If the current users of 164 or other big streets near you were given the choice, would they choose to pedestrianize it, where cars are permitted but limited to 5 mph and operating as ‘guests’? Or would that only be supported on minor streets? Would it even then? Would there be support for some streets to act as high speed arterial corridors, even if prohibits other uses of the public space and leads to some deaths and injuries? If a street is designated a travel corridor, what is the state’s response to someone darting out instead of waiting 30 seconds for a light? Say they did it in a manner than allowed cars to stop, but only barely. Nobody died. Nobody was hurt. But other people had to slow down so they could go faster. Would there be enforcement operations to prevent this behavior? Does the state support the use of the street as a travel corridor, or abandon it if there’s even the slightest opposition? If self driving cars are ubiquitous the calculus on how public space is apportioned changes somewhat. The technology doesn’t create a pedestrian utopia on its own.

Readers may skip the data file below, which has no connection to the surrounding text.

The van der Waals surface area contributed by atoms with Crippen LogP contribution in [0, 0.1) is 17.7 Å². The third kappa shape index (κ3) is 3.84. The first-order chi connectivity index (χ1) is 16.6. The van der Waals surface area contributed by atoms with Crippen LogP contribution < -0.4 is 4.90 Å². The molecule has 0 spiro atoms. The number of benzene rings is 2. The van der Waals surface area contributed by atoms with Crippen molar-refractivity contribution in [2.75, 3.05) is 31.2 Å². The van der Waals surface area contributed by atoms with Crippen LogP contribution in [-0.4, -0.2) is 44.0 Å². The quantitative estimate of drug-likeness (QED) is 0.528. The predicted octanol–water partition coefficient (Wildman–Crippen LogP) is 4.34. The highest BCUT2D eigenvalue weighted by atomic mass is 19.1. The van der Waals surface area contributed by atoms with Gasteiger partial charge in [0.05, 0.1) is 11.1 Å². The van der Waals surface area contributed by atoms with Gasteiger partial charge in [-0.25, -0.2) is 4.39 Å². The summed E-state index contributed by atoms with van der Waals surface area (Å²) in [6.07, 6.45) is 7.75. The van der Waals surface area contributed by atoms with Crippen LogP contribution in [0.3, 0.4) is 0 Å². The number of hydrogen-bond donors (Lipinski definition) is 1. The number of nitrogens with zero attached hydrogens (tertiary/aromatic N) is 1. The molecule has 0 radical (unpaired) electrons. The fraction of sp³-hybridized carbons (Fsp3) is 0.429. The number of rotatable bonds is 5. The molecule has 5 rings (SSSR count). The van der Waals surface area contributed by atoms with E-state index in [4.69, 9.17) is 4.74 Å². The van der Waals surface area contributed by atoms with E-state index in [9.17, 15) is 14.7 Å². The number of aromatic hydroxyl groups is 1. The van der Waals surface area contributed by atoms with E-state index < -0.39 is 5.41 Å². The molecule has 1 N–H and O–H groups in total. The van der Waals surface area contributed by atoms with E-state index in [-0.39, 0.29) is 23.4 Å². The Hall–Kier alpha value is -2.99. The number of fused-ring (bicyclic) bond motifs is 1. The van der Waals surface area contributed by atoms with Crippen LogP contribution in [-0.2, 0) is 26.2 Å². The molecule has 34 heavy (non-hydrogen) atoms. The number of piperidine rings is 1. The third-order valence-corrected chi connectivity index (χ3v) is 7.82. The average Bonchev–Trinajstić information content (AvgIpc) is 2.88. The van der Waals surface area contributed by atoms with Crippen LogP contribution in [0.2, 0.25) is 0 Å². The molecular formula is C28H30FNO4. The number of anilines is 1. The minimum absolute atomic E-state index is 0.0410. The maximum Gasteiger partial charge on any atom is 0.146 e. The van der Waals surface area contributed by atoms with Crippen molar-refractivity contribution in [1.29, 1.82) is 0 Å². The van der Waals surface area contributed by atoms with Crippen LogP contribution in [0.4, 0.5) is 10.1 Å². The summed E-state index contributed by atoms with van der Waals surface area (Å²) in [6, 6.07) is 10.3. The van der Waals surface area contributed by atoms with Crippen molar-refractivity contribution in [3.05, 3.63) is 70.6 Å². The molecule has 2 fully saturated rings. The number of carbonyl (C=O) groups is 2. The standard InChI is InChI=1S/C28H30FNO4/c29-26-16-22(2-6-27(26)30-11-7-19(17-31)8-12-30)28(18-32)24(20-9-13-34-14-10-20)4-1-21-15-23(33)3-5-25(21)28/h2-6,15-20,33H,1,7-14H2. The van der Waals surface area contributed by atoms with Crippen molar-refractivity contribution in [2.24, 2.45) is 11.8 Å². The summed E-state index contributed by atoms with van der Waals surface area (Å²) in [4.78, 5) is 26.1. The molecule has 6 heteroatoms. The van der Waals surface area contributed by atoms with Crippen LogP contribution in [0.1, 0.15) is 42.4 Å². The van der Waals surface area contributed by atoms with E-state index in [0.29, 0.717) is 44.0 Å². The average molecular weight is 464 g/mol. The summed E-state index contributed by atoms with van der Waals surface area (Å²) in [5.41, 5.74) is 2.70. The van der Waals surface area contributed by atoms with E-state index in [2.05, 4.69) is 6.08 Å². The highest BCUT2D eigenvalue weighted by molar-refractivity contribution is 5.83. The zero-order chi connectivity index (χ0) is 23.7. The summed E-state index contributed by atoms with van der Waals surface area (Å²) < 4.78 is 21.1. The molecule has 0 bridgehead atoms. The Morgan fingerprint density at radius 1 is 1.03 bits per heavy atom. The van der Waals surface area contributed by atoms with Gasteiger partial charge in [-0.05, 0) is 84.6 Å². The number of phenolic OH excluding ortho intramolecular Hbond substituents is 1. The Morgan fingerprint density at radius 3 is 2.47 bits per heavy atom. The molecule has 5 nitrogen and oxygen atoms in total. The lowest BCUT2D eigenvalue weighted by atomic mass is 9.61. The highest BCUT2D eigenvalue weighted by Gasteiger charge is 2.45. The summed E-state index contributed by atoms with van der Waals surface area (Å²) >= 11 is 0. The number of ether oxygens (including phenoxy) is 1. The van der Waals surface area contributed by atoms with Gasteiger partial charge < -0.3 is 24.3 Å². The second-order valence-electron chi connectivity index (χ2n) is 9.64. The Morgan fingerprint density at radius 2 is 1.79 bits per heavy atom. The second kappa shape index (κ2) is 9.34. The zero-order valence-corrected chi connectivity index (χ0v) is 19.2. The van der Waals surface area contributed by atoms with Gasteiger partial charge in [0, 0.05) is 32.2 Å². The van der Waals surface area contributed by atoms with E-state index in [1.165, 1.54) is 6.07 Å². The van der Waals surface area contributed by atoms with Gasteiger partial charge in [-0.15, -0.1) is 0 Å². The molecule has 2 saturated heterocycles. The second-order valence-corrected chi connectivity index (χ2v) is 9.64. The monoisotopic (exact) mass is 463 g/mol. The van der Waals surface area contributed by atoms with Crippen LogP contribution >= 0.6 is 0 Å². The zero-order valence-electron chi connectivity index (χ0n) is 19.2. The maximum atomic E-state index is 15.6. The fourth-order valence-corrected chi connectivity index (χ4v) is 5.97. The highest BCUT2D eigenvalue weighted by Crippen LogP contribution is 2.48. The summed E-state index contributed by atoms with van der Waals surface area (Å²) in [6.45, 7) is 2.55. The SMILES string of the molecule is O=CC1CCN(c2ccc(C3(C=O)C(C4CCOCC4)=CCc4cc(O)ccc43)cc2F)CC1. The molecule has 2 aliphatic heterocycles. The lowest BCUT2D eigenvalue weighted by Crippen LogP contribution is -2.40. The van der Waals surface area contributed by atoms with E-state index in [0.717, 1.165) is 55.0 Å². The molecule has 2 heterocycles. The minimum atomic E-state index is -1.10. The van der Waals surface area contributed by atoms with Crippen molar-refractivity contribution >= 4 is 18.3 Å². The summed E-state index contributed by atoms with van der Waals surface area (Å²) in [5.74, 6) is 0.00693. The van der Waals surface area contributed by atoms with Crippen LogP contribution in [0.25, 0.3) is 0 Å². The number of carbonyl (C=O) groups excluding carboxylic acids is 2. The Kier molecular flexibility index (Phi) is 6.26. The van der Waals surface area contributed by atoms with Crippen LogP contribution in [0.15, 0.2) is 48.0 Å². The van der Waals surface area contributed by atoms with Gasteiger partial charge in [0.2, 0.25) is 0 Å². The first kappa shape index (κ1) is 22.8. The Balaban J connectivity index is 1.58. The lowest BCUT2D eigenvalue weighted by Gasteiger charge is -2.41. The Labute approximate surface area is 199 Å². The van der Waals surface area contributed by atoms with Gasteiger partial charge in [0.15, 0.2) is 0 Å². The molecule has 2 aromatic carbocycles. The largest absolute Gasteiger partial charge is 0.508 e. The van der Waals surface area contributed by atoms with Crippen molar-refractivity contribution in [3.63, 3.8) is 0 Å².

• ahwr

    Also worth a mention here is one HUGE advantage of rail is it’s a lot more immune to weather.

    It’s more an advantage of subways than rail over pavement.

    http://www.oregonlive.com/commuting/index.ssf/2015/06/max_trains_slowed_by_summer_he.html

    Even if they could move fast enough to manage 2 or 3 round trips during rush hour from the outer boroughs to Manhattan that’s still a fleet size on the order of 2 or 3 million

    Automated cars don’t change geometry, but your numbers are probably a bit off. 8-9am inflows into the Manhattan CBD are about 622k. 60k are by cars/taxis/trucks. Do you think a fleet of 2-3 million might be overkill?

    Automated cars might increase road capacity, but not by a factor of ten. Heavy rail will still be used to move people around during the day. But midnight to 1am when the majority of people entering or leaving the CBD do so in a car and there is surplus road capacity, will the subways still be run? Maintenance could get a lot more convenient if you shut down the trains.

  • ahwr

    I’m going by the number of people who use mass transit to enter Manhattan during the day, which is on the order of 8 million.

    8 million is total travel two ways. Total each way is ~3.8 million, 25% by auto/taxi/van/truck.

  • Joe R.